Maria Curran 1862-1945.

Maria Curran - one of the first female urban councillors in the country, elected in 1920.
Image: Arklow Maritime Museum

This remarkable woman was the daughter of Matthew Curran, a local blacksmith, and grew up in a nationalist household. She later became a member of both Sinn Féin and Cumann na mBan, the female wing of the Irish Republican Brotherhood. During the War of Independence, her nephew Matthew Kavanagh was Commandant of the East Wicklow Brigade of the I.R.A.

On 15 January, 1920, she was elected one of the first women councillors in Ireland and her appointment to the chair made her the first female council chairman in the country. Under her leadership, on 19 March 1920, Arklow Urban District Council passed the following resolution:

That this Council hereby acknowledge the authority of Dáil Éireann as the duly elected government of the Irish people and undertake to give effect to all decrees duly promulgated by the said Dáil Éireann insofar as same effects this Council, and that copies of this Resolution be forwarded to the Republican Minister for Foreign Affairs for transmission to the Governments of Europe and the President and Chairman of the Senate and House of Representatives of the U.S.A.

Under British law, this recognition of the Dáil as the true government of Ireland was treasonous. As government agents, the Royal Irish Constabulary (police) regularly demanded the minute books of the council. To thwart such inspection, on at least one occasion, Maria hid the book in the chapel belfry across the road. (The council meetings were then held in the courthouse.)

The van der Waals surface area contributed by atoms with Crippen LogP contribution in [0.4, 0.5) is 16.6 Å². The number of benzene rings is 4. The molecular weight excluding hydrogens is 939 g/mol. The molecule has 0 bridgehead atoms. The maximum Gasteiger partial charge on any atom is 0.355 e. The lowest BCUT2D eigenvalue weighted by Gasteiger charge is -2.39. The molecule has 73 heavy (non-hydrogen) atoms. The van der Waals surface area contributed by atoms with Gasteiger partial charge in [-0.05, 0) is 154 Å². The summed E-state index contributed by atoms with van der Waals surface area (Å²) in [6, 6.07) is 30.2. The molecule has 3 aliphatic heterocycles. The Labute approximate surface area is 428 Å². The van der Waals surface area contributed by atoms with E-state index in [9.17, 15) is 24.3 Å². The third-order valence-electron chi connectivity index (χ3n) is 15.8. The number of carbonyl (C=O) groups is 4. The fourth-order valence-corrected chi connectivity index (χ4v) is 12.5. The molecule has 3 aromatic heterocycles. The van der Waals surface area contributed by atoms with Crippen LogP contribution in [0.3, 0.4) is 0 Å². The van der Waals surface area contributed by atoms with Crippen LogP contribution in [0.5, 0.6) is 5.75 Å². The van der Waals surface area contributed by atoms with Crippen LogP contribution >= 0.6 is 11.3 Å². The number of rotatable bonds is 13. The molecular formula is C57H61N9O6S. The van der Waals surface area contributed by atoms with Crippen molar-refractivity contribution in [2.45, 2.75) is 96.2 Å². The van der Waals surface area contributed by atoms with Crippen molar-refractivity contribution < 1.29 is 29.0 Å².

She was unanimously returned as chairman of Arklow UDC each year from 1920 to 1925, during which time she represented the people of Arklow at the funerals of Arthur Griffith and Michael Collins. She did not seek re-election after her 63rd birthday.

Nevertheless, she continued loyal to her belief that patriotism meant supporting local industry. She sold the products of local knitters in the family shop on the corner of Bridge Street and Main Street. She refused to stock British goods if similar Irish products were available, and she upbraided anyone who made the mistake of asking for an English newspaper! Such idealism was not good for business and what had been a thriving enterprise dwindled away.

This remarkable pioneering Arklow woman remained true to her convictions right up to the time of her death on 20 May 1945, aged 83.

In the museum we have details of a boat she owned which took part in the Kilcoole gun-running in 1914. Visit Arklow Maritime Museum, Bridgewater centre, Arklow. For opening hours see /

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